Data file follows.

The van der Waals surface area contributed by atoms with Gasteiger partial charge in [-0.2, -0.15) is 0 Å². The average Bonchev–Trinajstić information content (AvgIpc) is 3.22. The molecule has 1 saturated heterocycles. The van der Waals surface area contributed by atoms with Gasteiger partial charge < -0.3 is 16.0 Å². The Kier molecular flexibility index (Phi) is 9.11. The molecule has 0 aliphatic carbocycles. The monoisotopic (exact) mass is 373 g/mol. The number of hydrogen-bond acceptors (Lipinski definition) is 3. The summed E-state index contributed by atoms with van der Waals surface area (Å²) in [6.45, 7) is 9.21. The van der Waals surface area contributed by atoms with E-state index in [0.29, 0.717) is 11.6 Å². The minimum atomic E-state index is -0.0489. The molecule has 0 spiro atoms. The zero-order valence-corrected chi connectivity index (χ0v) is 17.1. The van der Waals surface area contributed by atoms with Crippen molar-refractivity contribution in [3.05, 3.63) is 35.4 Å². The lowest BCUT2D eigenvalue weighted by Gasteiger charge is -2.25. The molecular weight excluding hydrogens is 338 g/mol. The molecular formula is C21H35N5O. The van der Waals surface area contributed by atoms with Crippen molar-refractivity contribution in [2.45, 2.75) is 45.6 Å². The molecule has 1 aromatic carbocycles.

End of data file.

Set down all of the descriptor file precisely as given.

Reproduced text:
The van der Waals surface area contributed by atoms with Gasteiger partial charge in [-0.2, -0.15) is 0 Å². The average Bonchev–Trinajstić information content (AvgIpc) is 3.22. The molecule has 1 saturated heterocycles. The van der Waals surface area contributed by atoms with Gasteiger partial charge < -0.3 is 16.0 Å². The Kier molecular flexibility index (Phi) is 9.11. The molecule has 0 aliphatic carbocycles. The monoisotopic (exact) mass is 373 g/mol. The number of hydrogen-bond acceptors (Lipinski definition) is 3. The summed E-state index contributed by atoms with van der Waals surface area (Å²) in [6.45, 7) is 9.21. The van der Waals surface area contributed by atoms with E-state index in [0.29, 0.717) is 11.6 Å². The minimum atomic E-state index is -0.0489. The molecule has 0 spiro atoms. The zero-order valence-corrected chi connectivity index (χ0v) is 17.1. The van der Waals surface area contributed by atoms with Crippen molar-refractivity contribution in [3.05, 3.63) is 35.4 Å². The lowest BCUT2D eigenvalue weighted by Gasteiger charge is -2.25. The molecular weight excluding hydrogens is 338 g/mol. The molecular formula is C21H35N5O. The van der Waals surface area contributed by atoms with Crippen molar-refractivity contribution in [2.45, 2.75) is 45.6 Å². The molecule has 1 aromatic carbocycles.